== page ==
For such a prolific and multi-talented illustrator, it is remarkable that so little is known about Gaston Barret. We assume that he trained and worked in Paris, as from the mid-1940s to the late 70s his work was in constant demand by publishers based there. His earliest known works are from the early 1940s, so he must have come to illustration relatively late in life. In 1946 he illustrated Francis Carco’s Jésus du caille (Jesus of the Quail) for Aux Editions du Livre, and a set of Marcel Pagnol novels for Editions Terres Latines.
Illustrated editions of Maupassant and Balzac, Zola and Hugo, Dickens and Flaubert followed in rapid sucession, but it was in 1950 that he was first commissioned to illustrate a specifically erotic title – Sade’s Justine, for Editions de la Vieille France. The Justine illustrations were fairly tame, but when Au Carquois d’Argent commissioned artwork for a limited edition of Mirabeau’s L’Adam Lascif, Barret finally engaged his skills and imagination to produce what are arguably some of his best and most explicit illustrations.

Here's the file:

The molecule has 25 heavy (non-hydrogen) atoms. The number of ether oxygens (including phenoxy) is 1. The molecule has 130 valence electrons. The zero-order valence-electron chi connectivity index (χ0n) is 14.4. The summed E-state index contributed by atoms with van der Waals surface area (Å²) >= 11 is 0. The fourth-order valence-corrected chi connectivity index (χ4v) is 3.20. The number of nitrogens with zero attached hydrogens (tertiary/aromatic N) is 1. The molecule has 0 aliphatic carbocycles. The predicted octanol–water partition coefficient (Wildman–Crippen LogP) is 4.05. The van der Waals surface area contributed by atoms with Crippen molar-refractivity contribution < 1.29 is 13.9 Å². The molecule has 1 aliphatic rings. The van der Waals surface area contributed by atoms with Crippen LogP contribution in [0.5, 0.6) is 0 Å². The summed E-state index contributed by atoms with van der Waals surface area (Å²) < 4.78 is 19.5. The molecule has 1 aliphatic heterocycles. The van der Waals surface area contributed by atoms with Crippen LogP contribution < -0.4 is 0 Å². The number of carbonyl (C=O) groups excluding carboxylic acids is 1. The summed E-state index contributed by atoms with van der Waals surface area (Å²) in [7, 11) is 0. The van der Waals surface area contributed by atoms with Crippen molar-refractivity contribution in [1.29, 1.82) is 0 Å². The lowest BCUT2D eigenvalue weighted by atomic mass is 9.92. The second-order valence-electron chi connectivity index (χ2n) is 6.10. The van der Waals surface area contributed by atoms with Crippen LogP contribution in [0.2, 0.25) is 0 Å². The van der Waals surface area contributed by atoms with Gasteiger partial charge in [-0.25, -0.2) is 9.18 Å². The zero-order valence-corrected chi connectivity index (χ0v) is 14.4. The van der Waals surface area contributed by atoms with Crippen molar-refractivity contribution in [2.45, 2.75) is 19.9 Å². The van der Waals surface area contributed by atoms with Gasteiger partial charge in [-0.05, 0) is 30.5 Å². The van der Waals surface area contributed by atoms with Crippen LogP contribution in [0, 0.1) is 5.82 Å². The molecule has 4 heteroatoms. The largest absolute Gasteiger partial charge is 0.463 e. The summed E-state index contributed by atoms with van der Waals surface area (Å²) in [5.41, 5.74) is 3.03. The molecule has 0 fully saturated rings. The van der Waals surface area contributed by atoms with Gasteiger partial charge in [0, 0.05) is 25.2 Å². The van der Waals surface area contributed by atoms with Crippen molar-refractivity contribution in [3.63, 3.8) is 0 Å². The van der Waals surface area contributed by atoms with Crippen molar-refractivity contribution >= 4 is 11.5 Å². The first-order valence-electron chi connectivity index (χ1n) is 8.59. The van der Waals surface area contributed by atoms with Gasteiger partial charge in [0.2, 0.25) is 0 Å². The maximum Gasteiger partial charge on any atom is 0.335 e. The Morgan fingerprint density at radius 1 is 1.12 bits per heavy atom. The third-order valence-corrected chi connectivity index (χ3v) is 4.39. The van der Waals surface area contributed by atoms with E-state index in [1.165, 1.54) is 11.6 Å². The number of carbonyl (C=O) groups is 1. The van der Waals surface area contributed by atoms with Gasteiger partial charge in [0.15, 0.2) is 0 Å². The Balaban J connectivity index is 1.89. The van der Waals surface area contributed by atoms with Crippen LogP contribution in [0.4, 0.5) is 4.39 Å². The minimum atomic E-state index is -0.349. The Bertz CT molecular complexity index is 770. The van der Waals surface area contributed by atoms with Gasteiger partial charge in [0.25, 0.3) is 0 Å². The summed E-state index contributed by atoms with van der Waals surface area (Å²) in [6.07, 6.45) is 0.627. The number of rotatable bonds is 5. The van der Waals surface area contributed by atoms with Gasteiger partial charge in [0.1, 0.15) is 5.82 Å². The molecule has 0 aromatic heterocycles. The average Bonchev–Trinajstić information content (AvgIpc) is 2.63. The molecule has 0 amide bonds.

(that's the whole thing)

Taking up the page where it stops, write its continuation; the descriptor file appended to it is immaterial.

Now known as a reliable and tasteful erotic artist, commissions followed for Mac Orlan’s Les dés pipés, ou Fanny Hill in 1951, Tallemant des Reaux’s Historiettes galantes in 1952, La vie privée du Maréchal duc de Richelieu in 1953, Louÿ’s Chansons de Bilitis in 1954, and Rabelais’ Gargantua in 1956.
Barret’s ability to adapt his style as needed is surely one of the main reasons his work remained in demand. By 1960 he was able to capture the look of the period for illustrations for the Greek classic Satyricon, commissioned for a limited edition by Editions du Baniyan, while his contributions to Gustave Droz’s erotic letter sequence Un été à la campagne and Maupassant’s La Maison Tellier are pure 1960s. He still hadn’t finished, going on to produce illustrations for Casanova and the Kama Sutra, as well as art volumes of Paris scenes and natural history.
To some extent Gaston Barret sacrificed originality for volume, but in his best work there is both imagination and creativity.